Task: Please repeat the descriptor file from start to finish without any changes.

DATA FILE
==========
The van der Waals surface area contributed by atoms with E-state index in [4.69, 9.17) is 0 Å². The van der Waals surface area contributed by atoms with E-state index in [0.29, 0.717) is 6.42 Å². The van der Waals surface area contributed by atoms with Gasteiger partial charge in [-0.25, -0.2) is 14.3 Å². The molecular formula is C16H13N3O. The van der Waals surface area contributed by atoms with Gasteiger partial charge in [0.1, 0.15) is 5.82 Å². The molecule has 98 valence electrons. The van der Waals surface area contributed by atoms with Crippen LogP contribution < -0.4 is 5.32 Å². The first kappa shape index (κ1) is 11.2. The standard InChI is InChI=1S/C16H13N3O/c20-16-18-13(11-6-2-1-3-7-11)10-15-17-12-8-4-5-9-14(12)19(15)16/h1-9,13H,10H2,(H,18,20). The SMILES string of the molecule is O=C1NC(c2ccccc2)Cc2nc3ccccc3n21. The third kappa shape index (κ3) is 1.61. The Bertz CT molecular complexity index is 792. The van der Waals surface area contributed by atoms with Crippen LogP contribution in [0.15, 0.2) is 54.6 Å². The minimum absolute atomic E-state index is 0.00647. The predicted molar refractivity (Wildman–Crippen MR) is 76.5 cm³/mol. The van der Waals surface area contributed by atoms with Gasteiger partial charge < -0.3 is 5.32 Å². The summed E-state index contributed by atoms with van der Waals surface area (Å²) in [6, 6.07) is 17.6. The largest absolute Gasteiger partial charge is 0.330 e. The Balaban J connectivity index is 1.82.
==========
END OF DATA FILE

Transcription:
The van der Waals surface area contributed by atoms with E-state index in [4.69, 9.17) is 0 Å². The van der Waals surface area contributed by atoms with E-state index in [0.29, 0.717) is 6.42 Å². The van der Waals surface area contributed by atoms with Gasteiger partial charge in [-0.25, -0.2) is 14.3 Å². The molecular formula is C16H13N3O. The van der Waals surface area contributed by atoms with Gasteiger partial charge in [0.1, 0.15) is 5.82 Å². The molecule has 98 valence electrons. The van der Waals surface area contributed by atoms with Crippen LogP contribution < -0.4 is 5.32 Å². The first kappa shape index (κ1) is 11.2. The standard InChI is InChI=1S/C16H13N3O/c20-16-18-13(11-6-2-1-3-7-11)10-15-17-12-8-4-5-9-14(12)19(15)16/h1-9,13H,10H2,(H,18,20). The SMILES string of the molecule is O=C1NC(c2ccccc2)Cc2nc3ccccc3n21. The third kappa shape index (κ3) is 1.61. The Bertz CT molecular complexity index is 792. The van der Waals surface area contributed by atoms with Crippen LogP contribution in [0.15, 0.2) is 54.6 Å². The minimum absolute atomic E-state index is 0.00647. The predicted molar refractivity (Wildman–Crippen MR) is 76.5 cm³/mol. The van der Waals surface area contributed by atoms with Gasteiger partial charge < -0.3 is 5.32 Å². The summed E-state index contributed by atoms with van der Waals surface area (Å²) in [6, 6.07) is 17.6. The largest absolute Gasteiger partial charge is 0.330 e. The Balaban J connectivity index is 1.82.